Apple Pursues Podcasts as Subjects for Streaming TV Series

Apple is making a big push for original podcasts that have the potential to be turned into shows for Apple TV+. The company has signed a deal with Futuro, producer of the criminal-justice podcast “Suave,” and has already spent about $10 million on the push, led by Apple TV Studios. Apple recently announced original podcasts with companies including Pineapple Street Studios, Campside Media, Jigsaw Productions and At Will Media. Apple TV+ has already adapted existing podcasts including Wondery’s “The Shrink Next Door” (starring Paul Rudd and Will Ferrell) and “WeCrashed” (with Jared Leto and Anne Hathaway).

“Apple has already financed Jigsaw’s ‘The Line,’ an award-winning podcast about Navy SEAL Eddie Gallagher, as well as Campside’s ‘Hooked,’ a nine-part series about an engineer who turns into a bank robber,” reports Bloomberg, explaining that “most of Apple’s in-house podcasts have been tied in one way or another to its TV shows.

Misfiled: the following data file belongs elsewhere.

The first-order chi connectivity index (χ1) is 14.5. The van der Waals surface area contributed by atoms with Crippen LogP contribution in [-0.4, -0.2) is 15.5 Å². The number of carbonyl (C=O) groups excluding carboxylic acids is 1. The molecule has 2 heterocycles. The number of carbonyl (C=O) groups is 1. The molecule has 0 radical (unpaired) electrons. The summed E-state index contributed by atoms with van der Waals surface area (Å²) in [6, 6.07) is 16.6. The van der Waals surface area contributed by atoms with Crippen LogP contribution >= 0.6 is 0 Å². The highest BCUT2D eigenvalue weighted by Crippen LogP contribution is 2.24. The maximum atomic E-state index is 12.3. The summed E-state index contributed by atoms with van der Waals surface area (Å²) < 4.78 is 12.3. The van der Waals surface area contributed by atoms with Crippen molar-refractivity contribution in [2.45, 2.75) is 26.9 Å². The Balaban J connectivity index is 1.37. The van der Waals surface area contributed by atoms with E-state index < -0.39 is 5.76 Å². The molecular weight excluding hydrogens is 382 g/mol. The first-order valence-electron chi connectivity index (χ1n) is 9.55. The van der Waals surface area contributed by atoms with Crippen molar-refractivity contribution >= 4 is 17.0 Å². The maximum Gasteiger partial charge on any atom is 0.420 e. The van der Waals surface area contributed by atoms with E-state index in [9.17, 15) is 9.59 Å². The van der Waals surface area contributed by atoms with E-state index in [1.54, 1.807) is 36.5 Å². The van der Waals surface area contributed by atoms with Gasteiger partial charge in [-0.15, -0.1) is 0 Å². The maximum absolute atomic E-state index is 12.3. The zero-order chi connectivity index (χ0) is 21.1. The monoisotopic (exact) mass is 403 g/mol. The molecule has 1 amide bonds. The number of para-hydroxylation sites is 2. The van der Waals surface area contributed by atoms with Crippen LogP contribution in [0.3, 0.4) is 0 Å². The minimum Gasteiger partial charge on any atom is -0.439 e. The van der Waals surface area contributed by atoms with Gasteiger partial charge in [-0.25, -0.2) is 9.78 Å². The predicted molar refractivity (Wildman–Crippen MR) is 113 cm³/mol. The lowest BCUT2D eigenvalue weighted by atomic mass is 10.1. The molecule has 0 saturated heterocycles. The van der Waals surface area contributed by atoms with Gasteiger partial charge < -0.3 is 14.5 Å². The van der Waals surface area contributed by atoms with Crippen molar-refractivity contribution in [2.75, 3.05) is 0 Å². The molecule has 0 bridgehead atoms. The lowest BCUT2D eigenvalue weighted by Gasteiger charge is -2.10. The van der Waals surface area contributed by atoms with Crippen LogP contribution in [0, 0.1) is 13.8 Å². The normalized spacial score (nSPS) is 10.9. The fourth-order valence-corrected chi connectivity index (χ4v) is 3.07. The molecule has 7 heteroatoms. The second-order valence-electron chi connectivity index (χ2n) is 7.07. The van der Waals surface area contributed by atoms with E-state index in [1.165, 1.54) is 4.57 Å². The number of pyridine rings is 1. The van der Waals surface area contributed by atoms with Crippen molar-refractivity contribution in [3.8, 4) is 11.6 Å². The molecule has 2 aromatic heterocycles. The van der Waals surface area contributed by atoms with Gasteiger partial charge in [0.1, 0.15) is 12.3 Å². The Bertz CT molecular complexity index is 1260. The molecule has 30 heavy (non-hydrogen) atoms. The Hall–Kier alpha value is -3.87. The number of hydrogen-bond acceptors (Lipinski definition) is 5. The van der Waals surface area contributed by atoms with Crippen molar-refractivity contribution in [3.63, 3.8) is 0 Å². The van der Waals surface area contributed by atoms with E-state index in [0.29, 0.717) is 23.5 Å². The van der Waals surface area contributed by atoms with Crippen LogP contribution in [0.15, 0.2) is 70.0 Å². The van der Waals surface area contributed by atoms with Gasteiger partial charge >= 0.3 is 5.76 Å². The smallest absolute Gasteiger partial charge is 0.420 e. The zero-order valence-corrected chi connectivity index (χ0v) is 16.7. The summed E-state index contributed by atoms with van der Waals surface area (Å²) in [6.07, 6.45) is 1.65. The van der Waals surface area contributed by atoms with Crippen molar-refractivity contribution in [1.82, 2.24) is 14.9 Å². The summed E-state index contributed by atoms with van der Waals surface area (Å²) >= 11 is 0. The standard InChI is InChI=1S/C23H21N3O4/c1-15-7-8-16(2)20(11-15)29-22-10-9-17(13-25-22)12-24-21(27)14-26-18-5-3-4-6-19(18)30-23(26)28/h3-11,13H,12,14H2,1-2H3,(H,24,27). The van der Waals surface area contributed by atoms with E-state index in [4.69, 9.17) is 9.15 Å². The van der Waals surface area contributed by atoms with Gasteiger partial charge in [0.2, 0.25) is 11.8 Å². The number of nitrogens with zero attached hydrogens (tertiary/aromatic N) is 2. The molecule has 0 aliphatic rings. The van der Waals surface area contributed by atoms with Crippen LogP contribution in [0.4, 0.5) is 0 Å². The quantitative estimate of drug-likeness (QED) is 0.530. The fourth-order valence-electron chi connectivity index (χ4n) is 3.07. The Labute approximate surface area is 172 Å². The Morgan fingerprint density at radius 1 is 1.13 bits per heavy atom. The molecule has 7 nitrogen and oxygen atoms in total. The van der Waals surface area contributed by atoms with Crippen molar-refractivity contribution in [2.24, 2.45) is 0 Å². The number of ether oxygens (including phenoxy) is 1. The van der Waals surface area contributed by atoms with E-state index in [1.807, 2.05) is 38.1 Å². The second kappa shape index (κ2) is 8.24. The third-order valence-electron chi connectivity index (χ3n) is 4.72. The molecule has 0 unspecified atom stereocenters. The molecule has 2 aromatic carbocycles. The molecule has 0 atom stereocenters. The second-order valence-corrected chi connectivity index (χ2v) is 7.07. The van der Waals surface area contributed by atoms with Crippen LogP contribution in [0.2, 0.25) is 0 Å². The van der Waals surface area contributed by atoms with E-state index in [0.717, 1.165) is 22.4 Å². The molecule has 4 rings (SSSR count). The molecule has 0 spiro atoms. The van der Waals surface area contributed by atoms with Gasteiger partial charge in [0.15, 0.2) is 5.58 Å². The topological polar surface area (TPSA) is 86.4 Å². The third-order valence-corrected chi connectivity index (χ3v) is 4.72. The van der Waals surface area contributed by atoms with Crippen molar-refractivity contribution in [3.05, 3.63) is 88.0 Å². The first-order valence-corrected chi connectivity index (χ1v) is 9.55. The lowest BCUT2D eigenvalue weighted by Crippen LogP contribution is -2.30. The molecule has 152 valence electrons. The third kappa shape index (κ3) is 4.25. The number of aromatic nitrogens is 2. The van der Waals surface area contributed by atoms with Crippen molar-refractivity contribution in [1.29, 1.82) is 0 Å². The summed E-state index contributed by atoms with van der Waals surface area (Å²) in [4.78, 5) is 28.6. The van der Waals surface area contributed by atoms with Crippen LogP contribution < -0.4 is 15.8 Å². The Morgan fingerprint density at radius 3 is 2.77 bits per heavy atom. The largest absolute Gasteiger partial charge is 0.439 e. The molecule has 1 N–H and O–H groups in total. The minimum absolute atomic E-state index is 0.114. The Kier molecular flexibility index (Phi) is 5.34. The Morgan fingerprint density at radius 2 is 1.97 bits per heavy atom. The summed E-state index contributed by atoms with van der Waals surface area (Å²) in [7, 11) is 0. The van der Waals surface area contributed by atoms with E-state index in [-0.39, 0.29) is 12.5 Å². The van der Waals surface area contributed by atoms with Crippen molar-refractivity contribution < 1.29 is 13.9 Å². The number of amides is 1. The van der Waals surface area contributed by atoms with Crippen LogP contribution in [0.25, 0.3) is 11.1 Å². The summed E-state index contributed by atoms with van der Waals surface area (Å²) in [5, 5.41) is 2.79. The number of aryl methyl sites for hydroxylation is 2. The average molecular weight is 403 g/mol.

The Verge summarizes original podcasts to result from the deal in recent months. So far, Apple hasn’t emphasized advertising on the original podcasts, Bloomberg says, noting “they’ve primarily served as marketing tools for a video series — or to gauge interest in the material.”

While Apple has yet to spend a fraction of what Amazon and Spotify have spent on podcasting — which Bloomberg says is more than $1 billion each, “acquiring companies and programming” — it calls Apple’s latest audio venture “a welcome sign for podcast producers seeking funding.”

Apple faces a tightening market where “radio networks such as iHeartMedia Inc. and Audacy Inc., which have been major financiers of original audio, have pulled back as their ad growth softens and stock prices slip,” Bloomberg writes.

Apple TV+ isn’t the only streamer interested in adapting podcasts for the screen: “Hulu’s ‘The Dropout’ was based on an ABC News podcast of the same name, and the streaming service is also reportedly adapting the podcast ‘Wind of Change’ into a TV show,” The Verge writes.

The strategy is cost effective, according to 9to5Mac, which writes that “audio podcasts are a relatively cheap testing ground for story development. Rather than spending tens of millions on an unproven concept for TV+ upfront, Apple can produce a dozen or more podcasts for the price of a single episode of high-end television.”

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